Venus and Mercury have been sharing space in the evening sky recently. This shot was taken along Route 66, east of Flagstaff.
Venus-Mercury Conjunction - 8 January 2015 - 6:01PM (9 January 2015 - 0101 UT)
I haven't made a trip to a dark sky location to observe, sketch and photograph the latest Lovejoy comet yet. But I did take a look with binoculars and grab some photos from my front yard tonight.
I took a few tripod shots in the general direction first and was impressed by how bright the comet appeared even with short exposures. The following image was shot at ISO 3200, 10 seconds, f/4.0, 55 mm.
Tripod photo of C/2014 Q2 (Lovejoy) - 8 January 2015 - 10:18 PM (9 January 2015 - 0518 UT)
Since that worked so nicely, I brought out the SkyView Pro equatorial mount, did a rough polar alignment and started shooting some longer 30 second exposures zoomed in to 250 mm. This shot is a stack of 10 30-second exposures at f/5.6. I used median combine to separate comet from stars and recombine so the stars and comet were as sharp as possible. Too bad I didn't shoot any flat fields to get rid of the uneven background. But you can see a disruption in the ion tail toward the center of the frame.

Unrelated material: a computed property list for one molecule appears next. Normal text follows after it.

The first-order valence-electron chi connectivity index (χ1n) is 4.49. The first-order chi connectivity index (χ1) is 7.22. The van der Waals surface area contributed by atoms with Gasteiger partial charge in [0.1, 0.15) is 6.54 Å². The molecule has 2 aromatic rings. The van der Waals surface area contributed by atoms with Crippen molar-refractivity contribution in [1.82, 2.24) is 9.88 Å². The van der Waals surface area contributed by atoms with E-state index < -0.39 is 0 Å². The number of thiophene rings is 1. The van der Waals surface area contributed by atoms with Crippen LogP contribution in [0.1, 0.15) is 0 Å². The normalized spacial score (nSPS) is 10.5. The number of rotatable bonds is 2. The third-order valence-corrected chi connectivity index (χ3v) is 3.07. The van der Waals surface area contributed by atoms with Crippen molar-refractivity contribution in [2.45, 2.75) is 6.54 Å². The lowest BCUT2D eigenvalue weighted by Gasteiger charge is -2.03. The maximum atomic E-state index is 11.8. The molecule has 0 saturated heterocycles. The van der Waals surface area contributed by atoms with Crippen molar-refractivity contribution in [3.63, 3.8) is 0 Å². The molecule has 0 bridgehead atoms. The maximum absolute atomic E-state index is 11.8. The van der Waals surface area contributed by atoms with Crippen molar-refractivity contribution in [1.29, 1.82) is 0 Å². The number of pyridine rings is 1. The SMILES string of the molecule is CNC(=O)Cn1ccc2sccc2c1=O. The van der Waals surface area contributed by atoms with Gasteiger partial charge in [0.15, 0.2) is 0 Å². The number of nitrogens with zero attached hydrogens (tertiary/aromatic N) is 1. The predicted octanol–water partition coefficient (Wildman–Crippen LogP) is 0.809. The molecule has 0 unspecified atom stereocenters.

Equatorial tracked photo of C/2014 Q2 (Lovejoy) - 8 January 2015 - 10:40 PM (9 January 2015 - 0540 UT)
Enhanced contrast of Equatorial tracked photo of C/2014 Q2 (Lovejoy) - 8 January 2015 - 10:40 PM (9 January 2015 - 0540 UT)
Through binoculars, the blue-green color was visible and about 2 degrees of the ion tail. It would be much better from a dark site, but still very impressive from here. With my stargazing glasses on, it was visible without magnification.
As long as my first astro run with the 250 mm lens was doing ok, I gave M42 a 30-second exposure. This lens might be fun for some more wide field work.
30-second Equatorial tracked photo of the Orion Nebula Complex - 8 January 2015